Larimar is a pectolite, which is usually a combination of calcium and sodium. Pectolites are found throughout the world. The difference here is that in larimar, the combination is sodium and copper, which gives this gem its distinctive blue hue.

Most people become aware of it on a trip to the Carribean. It's often made into relatively simple jewelry designs and often sold rather inexpensively (compared to what I pay as an American gem buyer). Of course, "inexpensive" is relative; once you add in the costs of a Dominican vacation, it might all balance out. But then you'll have larimar *and* the photos and memories... ;)

As the vein is being ever more deeply penetrated, what's coming up from its depths is changing dramatically. It used to be just a pure, baby blue:


and now, it's not just a blue gem anymore. It's got patches of white, daubs of green, some black, even, occasionally, a hint of red:


as seen in the top stone above. That is the largest larimar cab it's been my pleasure to purchase. Notice how it's also a more soft blue, aqua-y color, as opposed to the gem below it, which is more indicative of traditional larimar coloring.

Here's a great example of the interesting patterns that show up:


and here's one of my favorite larimar gems of all time:


I never see this kind of translucency (at the bottom of the square) in larimar. It's like the waves crashing up onto the beach. And the coloring is just lovely. And well and interestingly cut. Someday I'll decide what I'm going to do with it...


Saturday, April 15, 2017

Tucson 2017 - Peruvian Opal and Parrot Wing

Most years, my Tucson hauls include a lot of Peruvian opal. This year, I only purchased a few, as I have a good bit on hand and late last year I bought a lot of earring pairs directly from the vendor in New Mexico. So I limited my Peruvian opals to just a few:


The four stones around the center stone are the Peruvian opals. That centerpiece is a chrysocolla...which I'll get to in a minute. ;)

Though I wasn't really looking for opals this year, Those four were all lovely enough to make the cut and come home to the studio. Here are a few examples of opal designs I've made in the past:





They sell regularly for  me, and I look forward to incorporating these new finds into some delicious designs!

The chrysocolla...I had told myself "no more chrysocolla" because I have a ridiculous amount of stock. But....but. There is always room in my studio (if not always the wallet!) for some really stunning gems. And this was one of them. That lovely blue swath across the top of the dark brown host? Like a windswept sky burnishing the rocks and wood on the land? There simply was no question. ;)

And this was another exceptional chrysocolla:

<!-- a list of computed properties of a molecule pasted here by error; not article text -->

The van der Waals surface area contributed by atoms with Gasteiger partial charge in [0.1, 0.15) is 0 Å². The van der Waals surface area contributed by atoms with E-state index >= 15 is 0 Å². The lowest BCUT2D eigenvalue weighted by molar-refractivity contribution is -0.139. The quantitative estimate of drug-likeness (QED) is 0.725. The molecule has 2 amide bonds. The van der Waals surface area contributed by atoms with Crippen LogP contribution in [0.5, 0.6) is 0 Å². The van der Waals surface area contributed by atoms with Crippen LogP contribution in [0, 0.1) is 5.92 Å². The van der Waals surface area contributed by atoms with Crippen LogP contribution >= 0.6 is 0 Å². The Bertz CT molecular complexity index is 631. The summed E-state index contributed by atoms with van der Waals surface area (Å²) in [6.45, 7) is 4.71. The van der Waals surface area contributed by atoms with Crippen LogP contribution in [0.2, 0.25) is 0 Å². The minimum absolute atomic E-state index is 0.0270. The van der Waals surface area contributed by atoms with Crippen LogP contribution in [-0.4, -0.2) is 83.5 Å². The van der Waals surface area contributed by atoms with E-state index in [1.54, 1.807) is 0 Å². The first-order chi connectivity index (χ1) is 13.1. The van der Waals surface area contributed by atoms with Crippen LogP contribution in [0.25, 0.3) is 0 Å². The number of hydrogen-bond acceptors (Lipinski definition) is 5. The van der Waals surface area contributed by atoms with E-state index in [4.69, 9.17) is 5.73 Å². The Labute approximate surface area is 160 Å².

*This* bad boy is from the Ray Mine, in Arizona. The mining operation has been open for over a hundred years, and produces some of THE most exceptional chrysocolla you'll ever see (or at least, that I have ever seen). Look at the complexity of the color shift and the patterns...this one is definitely in "hoarding" status. :)

Chrysocolla is similar to turquoise, but it has a more brittle structure and is prone to chipping or flaking (as I well know; I've chipped / cracked a few during the setting process). Turquoise is softer in general and does not chip as easily. Chrysocolla is a bit more fragile, but its colors and depth are so rewarding that I just can't resist adding a bit here and there to my collection.

On to the parrot wing!


Parrot wing chrysocolla / jasper (as I understand it, it's chrysocolla material that has jasper-ized, so it's harder and less brittle than regular ol' chrysocolla) and it's from Mexico. And it's not easy to get your hands on some. What draws me in, of course, is the vivid blue-green coloring, and the contrasting brown patches. I buy a few (or sometimes just one) at a time, as I can find them.

Here are a few that I purchased last year:


As you can see from the many reflective spots in the photos, they take a very high polish, and are threaded with marvelous color combinations. The best of them remind me of tropical scenes, waters flowing through a jungle, mountainous peaks and deep crevasses. Like a little adventure in every gem. :)


Thursday, April 13, 2017

Tucson 2017 - Chrysoprase and Variscite

This year marks the 13th year I've been traveling to Tucson from Georgia. It's always a wild ride, several days of nonstop shopping, with zero to little downtime. I both look forward to and dread it, a little, every year. ;)

This year was no different, but I came home, as always, elated with my new finds. My love for colored gems remains undiminshed and I found some true lovelies to share with you.


Though it sells more slowly for me than other gems, I personally simply can't resist that magical greeny-green green of chrysoprase. The best chrysoprase comes from Australia, which is where all of these beauties are from. I love it best, as I love most gems, when it has not been entirely separated from its host rock (the brown you see in the photo). And when I find what I consider excellent examples, I will do whatever's necessary to make sure they come home with me. :)